Inequalities Cause Black Kids to Miss Extracurricular Activities' Benefits

A lack of funding and access to quality programs prevents Black children from receiving the educational and developmental benefits of extracurricular and after-school programs.

A multi-ethnic group of children are playing soccer, while running down a grass field, kicking and chasing the ball.

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Extracurricular activities provide a multitude of benefits to participants. The category includes sports and athletics, school clubs, performance and visual arts, community service, and leadership endeavors. Partaking in extracurricular activities can provide kids with benefits such as working in teams to develop social and emotional skills, creating friendships outside of the classroom through shared interests, and improving self-esteem. As the types of activities expand to be more inclusive, children can choose from a wide range of amusements. Those interested in nature and the outdoors can join scout troops or try out for sports. Others may find that theater, dance, or music is a better fit for their extracurricular needs. While there are various options, children of minority races and ethnicities are less likely to participate in extracurricular activities due to inequalities and socioeconomic factors.

Findings have shown that high-quality after-school or extracurricular activities can enhance their participants’ academic outcomes and social-emotional learning. Alongside working with peers, extracurriculars provide students with additional support and mentors who may offer guidance in areas that are not addressed in a school setting. Research also shows that after-school programs that align with evidence-based practices related to promoting social and emotional learning prove effective in developing these elements. However, factors such as the lack of funding and access to quality programs prevent many Black children from receiving the subsequent benefits.

The gap between Black and white students who engage in extracurriculars can be seen in grades as early as kindergarten. A study in Ohio found that white children were 2.6 times more likely than minority children to participate in athletics than nonwhite children. Researchers found income, parental education, and proximity were all components that impact participation rates. For children of low-income households, taking time off work to shuttle children to and from after-school activities may not be an option. More involved activities like travel teams require overnight and weekend treks and fees. They also may not be feasible or cost-efficient for some families. The study also found that students whose mothers had obtained a graduate or professional degree had a participation rate of 97% as opposed to children of mothers with a high school education or less at 47%. This may be partly due to the correlation of higher paying jobs with higher degrees, allowing for a more adequate work-life balance.

A study in Ohio found that white children were 2.6 times more likely than minority children to participate in athletics than nonwhite children. Researchers found income, parental education, and proximity were all components that impact participation rates.

A lack of access to extracurricular activities also affects participation rates among Black students. The After School Alliance’s After 3PM report found that for every Black child in an after-school program, 3 more children were waiting to be accepted into one. It also found that more than half of Black children would be enrolled in an after-school or extracurricular activity if accessible, a demand that is higher at 58% percent than the demand for more available extracurriculars for white children at 46% and children in general nationally at 50%. Black parents were most likely to report the lack of availability of programs in their area, with their top concern being safety-based in needing secure transportation to and from facilities. These hindrances have trended upward in recent years; Black parents’ reports of programs being too costly and unsafe travel concerns rose by 18% and 10% respectively. From 2014 to 2020, Black children’s participation in these sports and activities declined dramatically from an average of 2.4 million to 1.5 million active participants.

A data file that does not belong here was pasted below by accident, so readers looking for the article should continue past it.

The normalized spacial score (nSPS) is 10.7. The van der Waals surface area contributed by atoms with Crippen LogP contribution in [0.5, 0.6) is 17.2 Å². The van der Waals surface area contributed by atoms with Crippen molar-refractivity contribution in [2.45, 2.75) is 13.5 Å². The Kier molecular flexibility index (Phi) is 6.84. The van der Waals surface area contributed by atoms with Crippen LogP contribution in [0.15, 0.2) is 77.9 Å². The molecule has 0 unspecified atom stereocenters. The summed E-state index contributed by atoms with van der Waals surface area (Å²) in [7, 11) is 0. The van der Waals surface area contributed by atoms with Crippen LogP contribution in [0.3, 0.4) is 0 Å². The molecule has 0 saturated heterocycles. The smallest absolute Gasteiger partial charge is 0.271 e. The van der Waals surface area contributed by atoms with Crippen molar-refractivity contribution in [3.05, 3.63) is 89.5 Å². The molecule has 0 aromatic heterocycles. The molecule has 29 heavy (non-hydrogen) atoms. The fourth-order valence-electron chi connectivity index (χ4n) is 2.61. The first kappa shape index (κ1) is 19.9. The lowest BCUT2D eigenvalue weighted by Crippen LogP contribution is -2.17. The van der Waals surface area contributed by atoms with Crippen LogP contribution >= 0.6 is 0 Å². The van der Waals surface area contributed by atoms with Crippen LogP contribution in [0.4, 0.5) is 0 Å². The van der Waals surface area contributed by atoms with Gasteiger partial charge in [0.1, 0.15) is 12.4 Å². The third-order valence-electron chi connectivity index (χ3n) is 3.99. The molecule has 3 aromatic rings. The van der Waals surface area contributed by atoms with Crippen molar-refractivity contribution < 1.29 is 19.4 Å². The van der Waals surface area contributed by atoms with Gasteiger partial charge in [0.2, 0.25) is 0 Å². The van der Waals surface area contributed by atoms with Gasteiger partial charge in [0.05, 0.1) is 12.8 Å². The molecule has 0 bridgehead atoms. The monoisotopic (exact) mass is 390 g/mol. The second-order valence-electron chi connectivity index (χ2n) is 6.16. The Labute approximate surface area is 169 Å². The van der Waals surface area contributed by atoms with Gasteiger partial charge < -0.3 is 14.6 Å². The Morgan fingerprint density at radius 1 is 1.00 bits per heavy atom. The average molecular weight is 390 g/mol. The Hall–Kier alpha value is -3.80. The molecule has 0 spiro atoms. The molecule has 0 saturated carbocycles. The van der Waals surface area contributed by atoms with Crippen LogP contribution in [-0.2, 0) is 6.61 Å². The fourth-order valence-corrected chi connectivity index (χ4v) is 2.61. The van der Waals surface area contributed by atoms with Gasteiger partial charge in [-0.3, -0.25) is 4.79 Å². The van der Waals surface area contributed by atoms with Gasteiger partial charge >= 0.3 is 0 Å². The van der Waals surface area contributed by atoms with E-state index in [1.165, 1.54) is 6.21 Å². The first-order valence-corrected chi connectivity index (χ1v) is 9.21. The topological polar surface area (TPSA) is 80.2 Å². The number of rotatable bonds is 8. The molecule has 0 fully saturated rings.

Within the Black community, there are also discrepancies between income brackets. Displaying a 25-point difference, approximately 63% of families reported participation in either summer and after-school programs or some activity outside of school as opposed to 88% of Black families in the highest income bracket.

Despite the gap, Black parents view after-school programs and extracurriculars positively overall, noting that these types of programs help keep kids safe in the hours following the end of the school day, promote interest in different topics, and furnish valuable learning and enrichment opportunities. They also find comfort that the programs are operated by other adults who can monitor and protect the children under their care in the absence of the parent. More than 90% support initiatives to increase public funding to ensure these programs and activities are more readily available and easily accessible.

Policies should be pushed and implemented to increase funding, offer a more diverse range of activities to cover broader interests, reduce participation costs and fees, and provide adequate and safe transportation options. Additional funding can also be used to build facilities closer to areas where transportation is of higher concern or largely unavailable. Considerable and swift efforts are needed to ensure Black children benefit from the advantages after-school programs and extracurriculars promote.

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